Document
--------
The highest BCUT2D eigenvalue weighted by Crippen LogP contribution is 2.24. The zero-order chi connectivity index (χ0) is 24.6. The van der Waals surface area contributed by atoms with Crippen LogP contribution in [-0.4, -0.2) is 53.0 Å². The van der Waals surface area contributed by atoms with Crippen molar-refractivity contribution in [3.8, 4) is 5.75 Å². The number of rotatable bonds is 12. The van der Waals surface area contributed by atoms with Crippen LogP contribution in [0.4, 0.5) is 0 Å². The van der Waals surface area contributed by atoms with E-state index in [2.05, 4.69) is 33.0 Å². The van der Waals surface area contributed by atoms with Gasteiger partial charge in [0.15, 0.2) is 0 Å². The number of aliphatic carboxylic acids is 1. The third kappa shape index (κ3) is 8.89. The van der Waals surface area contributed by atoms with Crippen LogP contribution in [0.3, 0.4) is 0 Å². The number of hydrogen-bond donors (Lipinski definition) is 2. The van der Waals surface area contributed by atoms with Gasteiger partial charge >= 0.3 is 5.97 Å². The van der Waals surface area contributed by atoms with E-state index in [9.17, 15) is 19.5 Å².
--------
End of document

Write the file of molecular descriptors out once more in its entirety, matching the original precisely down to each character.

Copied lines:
The highest BCUT2D eigenvalue weighted by Crippen LogP contribution is 2.24. The zero-order chi connectivity index (χ0) is 24.6. The van der Waals surface area contributed by atoms with Crippen LogP contribution in [-0.4, -0.2) is 53.0 Å². The van der Waals surface area contributed by atoms with Crippen molar-refractivity contribution in [3.8, 4) is 5.75 Å². The number of rotatable bonds is 12. The van der Waals surface area contributed by atoms with Crippen LogP contribution in [0.4, 0.5) is 0 Å². The van der Waals surface area contributed by atoms with E-state index in [2.05, 4.69) is 33.0 Å². The van der Waals surface area contributed by atoms with Gasteiger partial charge in [0.15, 0.2) is 0 Å². The number of aliphatic carboxylic acids is 1. The third kappa shape index (κ3) is 8.89. The van der Waals surface area contributed by atoms with Crippen LogP contribution in [0.3, 0.4) is 0 Å². The number of hydrogen-bond donors (Lipinski definition) is 2. The van der Waals surface area contributed by atoms with Gasteiger partial charge >= 0.3 is 5.97 Å². The van der Waals surface area contributed by atoms with E-state index in [9.17, 15) is 19.5 Å².